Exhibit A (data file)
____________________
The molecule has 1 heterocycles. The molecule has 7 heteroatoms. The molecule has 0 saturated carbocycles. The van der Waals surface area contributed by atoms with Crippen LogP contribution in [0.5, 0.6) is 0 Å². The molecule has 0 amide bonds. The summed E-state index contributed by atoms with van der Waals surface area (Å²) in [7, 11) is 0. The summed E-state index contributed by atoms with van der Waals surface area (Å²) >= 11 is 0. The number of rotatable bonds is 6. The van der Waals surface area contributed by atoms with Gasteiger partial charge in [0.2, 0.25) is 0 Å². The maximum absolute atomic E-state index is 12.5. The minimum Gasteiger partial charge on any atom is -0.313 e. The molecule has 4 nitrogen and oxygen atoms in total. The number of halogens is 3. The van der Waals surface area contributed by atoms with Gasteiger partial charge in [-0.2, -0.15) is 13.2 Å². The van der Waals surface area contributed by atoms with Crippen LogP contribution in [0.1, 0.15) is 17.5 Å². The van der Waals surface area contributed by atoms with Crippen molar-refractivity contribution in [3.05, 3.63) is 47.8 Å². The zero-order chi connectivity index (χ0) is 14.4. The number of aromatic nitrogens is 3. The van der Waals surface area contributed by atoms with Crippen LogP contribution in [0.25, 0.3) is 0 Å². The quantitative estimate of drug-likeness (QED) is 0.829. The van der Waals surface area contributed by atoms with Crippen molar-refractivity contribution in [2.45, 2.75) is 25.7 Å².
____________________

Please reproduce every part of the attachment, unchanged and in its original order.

The molecule has 1 heterocycles. The molecule has 7 heteroatoms. The molecule has 0 saturated carbocycles. The van der Waals surface area contributed by atoms with Crippen LogP contribution in [0.5, 0.6) is 0 Å². The molecule has 0 amide bonds. The summed E-state index contributed by atoms with van der Waals surface area (Å²) in [7, 11) is 0. The summed E-state index contributed by atoms with van der Waals surface area (Å²) >= 11 is 0. The number of rotatable bonds is 6. The van der Waals surface area contributed by atoms with Gasteiger partial charge in [0.2, 0.25) is 0 Å². The maximum absolute atomic E-state index is 12.5. The minimum Gasteiger partial charge on any atom is -0.313 e. The molecule has 4 nitrogen and oxygen atoms in total. The number of halogens is 3. The van der Waals surface area contributed by atoms with Gasteiger partial charge in [-0.2, -0.15) is 13.2 Å². The van der Waals surface area contributed by atoms with Crippen LogP contribution in [0.1, 0.15) is 17.5 Å². The van der Waals surface area contributed by atoms with Crippen molar-refractivity contribution in [3.05, 3.63) is 47.8 Å². The zero-order chi connectivity index (χ0) is 14.4. The number of aromatic nitrogens is 3. The van der Waals surface area contributed by atoms with Crippen LogP contribution in [0.25, 0.3) is 0 Å². The quantitative estimate of drug-likeness (QED) is 0.829. The van der Waals surface area contributed by atoms with Crippen molar-refractivity contribution in [2.45, 2.75) is 25.7 Å².